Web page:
WHO launches Global Initiative to Tackle Deadly Insect-Borne ‘Arboviruses’ 
Aedes aegypti mosquito can spread Zika fever, dengue, and other diseases.

WHO on Thursday launched a new global initiative that aims to tackle a group of fast-growing and poorly understood viral diseases that are carried by insects – and which have future pandemic potential.  

The Global Arbovirus Initiative aims to tackle diseases such as Dengue, Yellow fever, Chikungunya and Zika – which have few effective treatments, with the exception of yellow fever vaccines. 

Due to warmer climates, international travel and urbanization, one or more of the leading arboviruses are now present in most countries of the world.

Their span and impact is also rapidly expanding – borne by air and ocean transport to far-flung lands, leap-frogging from forests to cities, and moving into Europe and North America as global warming creates more favorable climate conditions in which mosquitoes can thrive.   

The name ‘arbovirus’ is little known. But it is an acronym for “arthropod-borne” virusës, referring to viruses transmitted by mosquitoes and ticks. Although malaria is a mosquito-borne virus, it is in fact a parasitic disease, not a virus.

And unlike malaria, or many other parasitic diseases, there is also a dearth of ready treatments.  Notably, dengue fever, which infects 390 million people in 130 million countries where it is endemic, and Zika virus, which came to center stage during a 2016 epidemic in Latin America, have no readily available treatments. Zika causes birth defects, such as microencephaly, while dengue fever infections and subsequent attacks can recur, in worsening forms that cause dengue hemorrhagic fever and death.  Since the 2016 epidemic, outbreaks have occurred regularly in countries as far-flung as India.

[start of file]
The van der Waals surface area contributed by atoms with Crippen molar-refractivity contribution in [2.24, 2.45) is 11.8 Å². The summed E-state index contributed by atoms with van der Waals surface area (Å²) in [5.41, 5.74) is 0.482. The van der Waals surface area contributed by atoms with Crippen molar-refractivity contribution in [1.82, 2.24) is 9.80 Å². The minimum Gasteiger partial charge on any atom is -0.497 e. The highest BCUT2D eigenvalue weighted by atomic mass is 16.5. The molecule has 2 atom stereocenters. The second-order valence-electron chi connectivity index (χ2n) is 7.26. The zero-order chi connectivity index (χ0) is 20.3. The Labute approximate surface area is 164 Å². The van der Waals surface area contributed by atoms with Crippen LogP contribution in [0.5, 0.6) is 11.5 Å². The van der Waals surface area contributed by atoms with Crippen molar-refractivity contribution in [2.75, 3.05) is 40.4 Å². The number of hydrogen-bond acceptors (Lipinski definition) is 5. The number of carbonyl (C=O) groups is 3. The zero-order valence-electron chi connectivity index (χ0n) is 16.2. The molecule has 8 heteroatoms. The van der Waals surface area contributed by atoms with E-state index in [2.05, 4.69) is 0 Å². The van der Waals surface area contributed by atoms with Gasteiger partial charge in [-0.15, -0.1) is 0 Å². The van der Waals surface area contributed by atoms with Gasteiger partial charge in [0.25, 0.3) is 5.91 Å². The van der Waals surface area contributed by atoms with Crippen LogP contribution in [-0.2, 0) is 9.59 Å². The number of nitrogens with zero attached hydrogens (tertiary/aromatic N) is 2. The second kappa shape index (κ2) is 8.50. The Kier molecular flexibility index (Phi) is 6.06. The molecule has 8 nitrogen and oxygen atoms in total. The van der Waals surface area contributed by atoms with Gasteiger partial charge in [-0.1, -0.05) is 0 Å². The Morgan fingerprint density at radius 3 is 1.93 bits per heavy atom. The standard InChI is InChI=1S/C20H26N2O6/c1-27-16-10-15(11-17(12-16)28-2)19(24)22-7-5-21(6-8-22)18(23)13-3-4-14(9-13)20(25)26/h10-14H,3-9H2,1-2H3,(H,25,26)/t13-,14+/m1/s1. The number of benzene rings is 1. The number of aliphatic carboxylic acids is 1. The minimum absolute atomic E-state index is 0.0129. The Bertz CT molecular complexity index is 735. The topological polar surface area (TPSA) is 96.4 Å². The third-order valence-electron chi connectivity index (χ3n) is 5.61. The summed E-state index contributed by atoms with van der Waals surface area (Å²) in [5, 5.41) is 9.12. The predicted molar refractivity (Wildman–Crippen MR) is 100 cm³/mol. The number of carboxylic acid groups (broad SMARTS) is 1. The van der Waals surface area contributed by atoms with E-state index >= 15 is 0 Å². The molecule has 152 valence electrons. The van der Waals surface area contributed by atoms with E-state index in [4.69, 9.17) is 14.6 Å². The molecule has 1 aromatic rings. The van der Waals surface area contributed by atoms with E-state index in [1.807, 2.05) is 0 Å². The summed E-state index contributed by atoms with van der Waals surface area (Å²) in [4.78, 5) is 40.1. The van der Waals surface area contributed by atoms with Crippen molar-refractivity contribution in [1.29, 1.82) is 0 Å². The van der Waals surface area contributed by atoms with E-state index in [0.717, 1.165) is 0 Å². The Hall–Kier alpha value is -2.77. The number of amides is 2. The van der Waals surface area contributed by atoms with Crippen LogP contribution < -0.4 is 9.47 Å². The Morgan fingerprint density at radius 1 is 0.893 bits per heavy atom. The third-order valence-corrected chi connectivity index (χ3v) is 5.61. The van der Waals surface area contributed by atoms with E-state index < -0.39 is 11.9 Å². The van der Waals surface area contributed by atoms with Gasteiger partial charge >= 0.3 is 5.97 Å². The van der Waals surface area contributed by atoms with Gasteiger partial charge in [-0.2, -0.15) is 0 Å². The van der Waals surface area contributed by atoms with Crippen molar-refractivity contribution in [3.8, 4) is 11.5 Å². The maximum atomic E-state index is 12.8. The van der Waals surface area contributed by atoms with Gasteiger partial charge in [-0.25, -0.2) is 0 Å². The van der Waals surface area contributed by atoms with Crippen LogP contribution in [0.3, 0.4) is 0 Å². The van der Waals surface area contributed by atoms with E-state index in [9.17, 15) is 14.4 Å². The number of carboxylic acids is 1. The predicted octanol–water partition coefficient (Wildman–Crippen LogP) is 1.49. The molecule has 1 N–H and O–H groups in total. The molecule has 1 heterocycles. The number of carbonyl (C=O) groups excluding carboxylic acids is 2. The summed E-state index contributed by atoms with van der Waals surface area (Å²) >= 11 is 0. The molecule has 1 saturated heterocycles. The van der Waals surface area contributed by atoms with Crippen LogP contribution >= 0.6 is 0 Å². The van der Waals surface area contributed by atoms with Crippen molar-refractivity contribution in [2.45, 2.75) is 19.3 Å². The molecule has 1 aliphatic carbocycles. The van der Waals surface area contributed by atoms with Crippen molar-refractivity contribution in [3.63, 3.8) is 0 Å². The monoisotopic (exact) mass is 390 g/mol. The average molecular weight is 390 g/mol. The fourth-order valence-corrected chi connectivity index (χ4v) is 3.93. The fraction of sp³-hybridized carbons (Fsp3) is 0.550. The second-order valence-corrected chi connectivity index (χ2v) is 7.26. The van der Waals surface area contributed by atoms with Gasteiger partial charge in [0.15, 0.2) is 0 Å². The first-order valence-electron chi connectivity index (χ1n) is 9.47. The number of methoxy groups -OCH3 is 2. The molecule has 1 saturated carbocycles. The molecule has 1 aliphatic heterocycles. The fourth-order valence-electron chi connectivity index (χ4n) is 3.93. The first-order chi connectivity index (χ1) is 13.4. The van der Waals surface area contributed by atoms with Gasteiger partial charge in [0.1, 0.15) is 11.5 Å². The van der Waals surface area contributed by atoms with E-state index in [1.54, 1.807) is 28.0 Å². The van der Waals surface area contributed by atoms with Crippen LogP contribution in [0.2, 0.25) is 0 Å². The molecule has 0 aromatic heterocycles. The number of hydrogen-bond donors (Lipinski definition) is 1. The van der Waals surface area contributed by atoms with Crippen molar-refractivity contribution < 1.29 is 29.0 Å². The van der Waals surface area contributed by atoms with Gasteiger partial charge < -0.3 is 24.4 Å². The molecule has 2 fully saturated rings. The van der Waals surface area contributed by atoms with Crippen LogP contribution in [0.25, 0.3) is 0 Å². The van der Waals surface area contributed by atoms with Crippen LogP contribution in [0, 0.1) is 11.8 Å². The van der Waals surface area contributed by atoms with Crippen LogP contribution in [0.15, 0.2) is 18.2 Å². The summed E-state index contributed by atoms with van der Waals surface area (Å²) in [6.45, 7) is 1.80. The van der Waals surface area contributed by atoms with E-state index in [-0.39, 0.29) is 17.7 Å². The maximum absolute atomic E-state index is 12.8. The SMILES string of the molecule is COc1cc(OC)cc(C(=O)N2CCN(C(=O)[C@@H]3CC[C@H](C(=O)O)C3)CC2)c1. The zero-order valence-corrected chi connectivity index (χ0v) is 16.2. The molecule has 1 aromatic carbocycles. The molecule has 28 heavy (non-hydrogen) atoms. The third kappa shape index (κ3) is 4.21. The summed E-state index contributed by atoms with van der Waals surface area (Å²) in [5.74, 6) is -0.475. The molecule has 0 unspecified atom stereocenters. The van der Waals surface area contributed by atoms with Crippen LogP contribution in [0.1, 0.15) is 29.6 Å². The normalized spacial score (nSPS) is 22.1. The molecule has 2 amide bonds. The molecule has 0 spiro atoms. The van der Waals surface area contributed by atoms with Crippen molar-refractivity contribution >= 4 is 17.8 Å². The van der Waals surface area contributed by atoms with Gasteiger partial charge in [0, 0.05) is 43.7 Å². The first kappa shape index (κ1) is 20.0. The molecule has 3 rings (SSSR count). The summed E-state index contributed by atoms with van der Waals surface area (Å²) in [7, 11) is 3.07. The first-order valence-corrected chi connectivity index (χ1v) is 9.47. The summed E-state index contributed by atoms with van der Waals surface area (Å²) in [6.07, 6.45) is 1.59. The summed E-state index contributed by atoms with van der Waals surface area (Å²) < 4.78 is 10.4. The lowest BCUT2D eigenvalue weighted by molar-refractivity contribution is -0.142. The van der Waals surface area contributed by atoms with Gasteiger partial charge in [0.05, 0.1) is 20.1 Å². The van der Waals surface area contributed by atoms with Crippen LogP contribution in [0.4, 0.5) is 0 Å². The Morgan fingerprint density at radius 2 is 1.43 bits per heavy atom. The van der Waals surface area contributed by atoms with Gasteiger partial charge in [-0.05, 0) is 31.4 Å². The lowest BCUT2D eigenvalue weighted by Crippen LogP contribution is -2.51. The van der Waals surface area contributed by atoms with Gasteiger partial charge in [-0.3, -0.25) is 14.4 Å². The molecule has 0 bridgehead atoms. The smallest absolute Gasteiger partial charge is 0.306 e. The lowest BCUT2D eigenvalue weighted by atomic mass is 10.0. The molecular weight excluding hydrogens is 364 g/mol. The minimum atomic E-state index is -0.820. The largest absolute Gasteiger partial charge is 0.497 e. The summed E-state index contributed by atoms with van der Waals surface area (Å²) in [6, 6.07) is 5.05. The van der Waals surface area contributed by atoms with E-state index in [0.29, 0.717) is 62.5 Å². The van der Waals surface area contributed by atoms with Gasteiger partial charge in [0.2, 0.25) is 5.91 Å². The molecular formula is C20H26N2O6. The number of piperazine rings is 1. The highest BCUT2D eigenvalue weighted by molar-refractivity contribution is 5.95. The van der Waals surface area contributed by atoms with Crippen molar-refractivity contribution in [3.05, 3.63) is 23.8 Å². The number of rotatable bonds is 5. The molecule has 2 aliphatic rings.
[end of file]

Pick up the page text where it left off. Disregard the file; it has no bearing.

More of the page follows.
Sir Jeremy Farrar, director of Wellcome Trust

“These diseases are the diseases of our time,” said Jeremy Farrar, head of the Wellcome Trust, who appeared with a long line-up of WHO officials and virology experts from virtually all corners of the world in a launch event on Thursday. 

“These are things of the 21st century because the drivers of these diseases are drivers that are going to be with us in the 21st century,” he added. “And those drivers we all know are about: climate change. land use change, ecology change, urbanization… increasing trade and travel, for instance, between Asia and Africa, wholly welcomed but [this] will lead to changes in the dynamics of infections,” he added, noting that “the links between Central and South America, Southern United States, Southern Europe and all other parts of the world means that the mosquitoes, which are some of the most remarkable things on Earth, are adapting to different communities, in the context of 21st century, which is why this is just so important.”

Particularly in light of heightened awareness about pandemic risks from new or re-emerging viruses, post-COVID, this initiative that tackles a family of single strand RNA viruses is important, said Farrar. 

In the context of the last two years, the world has changed, and we need to change with it, and provide the leadership that change requires,” Farrar concluded.  

Integrated approaches 

Six pillars of the global arbovirus initiative

The new six-point WHO initiative aims to better link the various research, surveillance and vector control efforts happening around the world in a more formal network of collaboration – building around six pillars, including: 

  • improved real-time monitoring of outbreak risks in countries; 
  • early detection, investigation and response;  
  • strengthened vector control initiatives, particularly in cities where viruses like dengue are now flourishing in waste and water containers;